Sugar left a sour taste with many hedge funds as worries over wet weather in Brazil and India prompted them to crystalise losses amid biggest short-covering spree in nearly three years.
Managed money, a proxy for speculators, slashed its gross short position in futures and options in New York raw sugar by 43,200 contracts in the week to last Tuesday, GrainPriceNews analysis of Commodity Futures Trading Commission data shows.
That represented the biggest selldown in the sweetener since December 2019 – and one which left many funds out of pocket. Price average lines imply that most short positions taken out since July were closed at a loss as prices, as measured by the March 2023 lot, rallied by 4.6% during the week.
The price gain was spurred by concerns over wet weather in India delaying the start to the country’s cane processing season, and in Brazil cutting prospects for the late crush in the key Centre South region.
Czarnikow on Friday downgraded its forecast for Centre South sugar output in 2022-23, citing the setback from wetness to cane harvesting.
‘Worried about a global recession’
By contrast in cotton, managed money raised gross short bets to 17,851 lots, the most in two years, in positioning which proved largely more profitable, coming for a period which heralded Wednesday’s limit-down close in New York’s December contract.
Cotton futures were sunk by a US Department of Agriculture Wasde report which, citing “major macroeconomic concerns”, made an unusually large downgrade to expectations for world consumption of the fibre in 2022-23.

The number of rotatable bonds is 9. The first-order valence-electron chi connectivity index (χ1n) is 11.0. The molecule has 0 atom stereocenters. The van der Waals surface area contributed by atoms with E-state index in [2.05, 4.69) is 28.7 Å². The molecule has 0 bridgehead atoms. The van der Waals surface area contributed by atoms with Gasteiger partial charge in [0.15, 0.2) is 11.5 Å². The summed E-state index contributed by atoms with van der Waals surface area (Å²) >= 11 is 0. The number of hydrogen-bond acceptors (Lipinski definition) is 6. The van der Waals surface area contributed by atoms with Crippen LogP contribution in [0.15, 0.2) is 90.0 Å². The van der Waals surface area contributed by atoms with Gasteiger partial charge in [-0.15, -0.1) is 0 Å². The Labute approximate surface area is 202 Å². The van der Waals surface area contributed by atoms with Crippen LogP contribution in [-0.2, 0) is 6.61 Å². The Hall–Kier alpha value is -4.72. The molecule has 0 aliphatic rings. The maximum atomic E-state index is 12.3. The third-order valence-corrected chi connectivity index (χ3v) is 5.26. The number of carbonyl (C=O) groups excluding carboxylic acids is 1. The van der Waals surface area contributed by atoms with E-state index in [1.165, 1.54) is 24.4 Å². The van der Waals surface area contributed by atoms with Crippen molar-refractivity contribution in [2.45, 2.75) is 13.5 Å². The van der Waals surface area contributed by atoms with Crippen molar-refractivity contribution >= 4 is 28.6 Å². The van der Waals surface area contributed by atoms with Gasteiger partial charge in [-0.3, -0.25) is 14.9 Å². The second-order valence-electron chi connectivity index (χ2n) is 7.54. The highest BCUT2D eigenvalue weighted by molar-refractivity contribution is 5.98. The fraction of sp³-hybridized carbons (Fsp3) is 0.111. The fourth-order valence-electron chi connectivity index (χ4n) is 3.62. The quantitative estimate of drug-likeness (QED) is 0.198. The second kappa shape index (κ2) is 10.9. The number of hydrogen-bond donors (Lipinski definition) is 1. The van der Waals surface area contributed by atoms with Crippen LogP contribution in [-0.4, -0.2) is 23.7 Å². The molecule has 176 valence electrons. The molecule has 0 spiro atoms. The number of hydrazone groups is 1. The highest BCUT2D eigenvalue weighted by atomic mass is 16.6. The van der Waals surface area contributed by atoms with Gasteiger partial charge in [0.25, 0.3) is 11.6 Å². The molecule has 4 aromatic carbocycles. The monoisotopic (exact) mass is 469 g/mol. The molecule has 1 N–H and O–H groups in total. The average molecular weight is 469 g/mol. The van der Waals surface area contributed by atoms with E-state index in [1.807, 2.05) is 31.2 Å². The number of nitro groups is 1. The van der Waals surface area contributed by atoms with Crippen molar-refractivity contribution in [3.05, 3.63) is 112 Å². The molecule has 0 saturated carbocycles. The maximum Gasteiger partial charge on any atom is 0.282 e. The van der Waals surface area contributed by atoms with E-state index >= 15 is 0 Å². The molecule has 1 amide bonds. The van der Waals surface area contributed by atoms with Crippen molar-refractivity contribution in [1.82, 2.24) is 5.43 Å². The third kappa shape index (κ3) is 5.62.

Dr John Robinson, cotton marketing expert at Texas A&M University, also noted that weekly US export sales “continued weak, with cancellations, while actual export shipments were sub-par level”.
Jack Scoville at Price Futures said: “Traders are worried about a global recession and demand in that recession” for the fibre, which as an industrial commodity is particularly vulnerable to world economic fortunes.
“It is possible that the continued Chinese lockdowns will continue to hurt demand for imported cotton for that country, and that a weaker economy in the West will hurt demand from the rest of the world.”
For the four main New York-traded soft commodities overall, also including cocoa and arabica coffee, managed money raised its net long – the number of long positions, which benefit when prices rise, minus the short positions, which profit when values fall – by 73,421 lots during the week to Tuesday.
That represented the biggest buying spree in the complex since August 2020, with cocoa also attracting substantial purchases amid worries over the spread of black pod disease in plantations in Ivory Coast, the top producing country.
By contrast, in the main Chicago grains and oilseeds, hedge funds proved net sellers for a third successive week, this time by a modest 5,588 lots, reflecting expectations that the Wasde would increase expectations for the US soybean harvest.
In fact, the report revealed a surprise yield downgrade, prompting a rally in soybean futures.
Speculators were more upbeat on corn ahead of the Wasde, lifting their net long in the grain to the most in four months, amid forecasts of a US yield downgrade, which were realised in the briefing.